Great Indian jugaad sector decimated by demonetisation, says economic historian Rajat Datta

Economic historian and professor at Centre for Historical Studies, Jawaharlal Nehru University, New Delhi, Rajat Datta, states that India's informal sector is all set to be decimated by demonetisation

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New Delhi, Nov 23: Looking at the current social, political and economic scenarios, the debate on demonetisation is unlikely to end soon.

While on one end Prime Minister Narendra Modi and his cabinet colleagues are regularly addressing the masses and insisting that the "tough" economic decision had to be taken to destroy the black money economy, critics of demonetisation feel that it is a hasty decision that has adversely affected the country's economy.

Labour

Economic historian and professor at Centre for Historical Studies, Jawaharlal Nehru University, New Delhi, Rajat Datta in his viral Facebook post states that India's informal sector is all set to be decimated by demonetisation.

[Also Read: Survey: Thumbs up to demonetisation, it's a "surgical strike" against black money]

"In the informal sector (our famous jugaad' sector) where credit is hardly available as sureties or collaterals can't be easily found, lending rates can be as high as 36 percent or more," Datta writes.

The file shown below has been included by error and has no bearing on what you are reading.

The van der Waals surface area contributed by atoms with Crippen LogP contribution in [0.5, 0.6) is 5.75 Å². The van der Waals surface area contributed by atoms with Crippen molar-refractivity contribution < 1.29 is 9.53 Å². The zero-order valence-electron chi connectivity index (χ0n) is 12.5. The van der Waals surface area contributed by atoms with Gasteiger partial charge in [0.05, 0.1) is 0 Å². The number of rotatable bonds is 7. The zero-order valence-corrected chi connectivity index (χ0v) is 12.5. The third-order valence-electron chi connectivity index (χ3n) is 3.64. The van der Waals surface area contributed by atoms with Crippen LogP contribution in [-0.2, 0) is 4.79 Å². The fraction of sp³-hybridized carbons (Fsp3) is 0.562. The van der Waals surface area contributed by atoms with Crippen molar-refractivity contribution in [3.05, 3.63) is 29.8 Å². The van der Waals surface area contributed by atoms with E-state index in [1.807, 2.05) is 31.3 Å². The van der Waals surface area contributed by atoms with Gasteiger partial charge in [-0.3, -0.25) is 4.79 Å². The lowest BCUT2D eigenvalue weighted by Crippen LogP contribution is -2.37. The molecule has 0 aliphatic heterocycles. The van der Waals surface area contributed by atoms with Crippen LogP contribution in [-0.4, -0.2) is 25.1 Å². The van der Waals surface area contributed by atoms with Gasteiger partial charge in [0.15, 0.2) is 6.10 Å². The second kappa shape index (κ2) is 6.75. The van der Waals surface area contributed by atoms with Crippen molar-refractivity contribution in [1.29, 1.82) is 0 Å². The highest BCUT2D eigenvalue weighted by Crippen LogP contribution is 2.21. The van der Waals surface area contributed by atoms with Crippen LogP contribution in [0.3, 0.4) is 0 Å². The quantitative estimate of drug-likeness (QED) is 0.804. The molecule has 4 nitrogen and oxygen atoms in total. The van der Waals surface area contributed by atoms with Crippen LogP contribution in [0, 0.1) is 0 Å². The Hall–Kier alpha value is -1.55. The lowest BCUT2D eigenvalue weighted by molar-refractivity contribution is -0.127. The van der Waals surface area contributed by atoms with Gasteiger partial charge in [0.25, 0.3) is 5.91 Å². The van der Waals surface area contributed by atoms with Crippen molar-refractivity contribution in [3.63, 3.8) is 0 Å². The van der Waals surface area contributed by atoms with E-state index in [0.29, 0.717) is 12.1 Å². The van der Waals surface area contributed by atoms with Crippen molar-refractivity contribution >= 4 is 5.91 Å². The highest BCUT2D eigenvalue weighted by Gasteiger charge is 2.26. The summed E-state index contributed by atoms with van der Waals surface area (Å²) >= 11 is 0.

"All of us who enjoy the privilege of holding credit cards should try rolling our amounts due for a month or two to see what a compounding interest of 40 percent a year looks like. No wonder there is an almost total dependency on cash usage in the informal and agricultural sectors, and hence the massive anxiety when it is/was suddenly withdrawn," he adds.

[Also Read:Retired bank employees make their comebacks to help colleagues fight demonetisation workload]

According to Datta "jugaad" sector employs 90 percent of country's non-agricultural labour.

"A sector which contributes 46 percent of India's GDP, and employs 90 percent of India's non-agricultural labour, almost entirely paid in cash wages, is all set to be decimated by this demonetisation," he says.

"This will have a telescoping effect on the formal sector as it sources many of its peripherals from the informal sector," Datta adds.

Read his entire Facebook post below:

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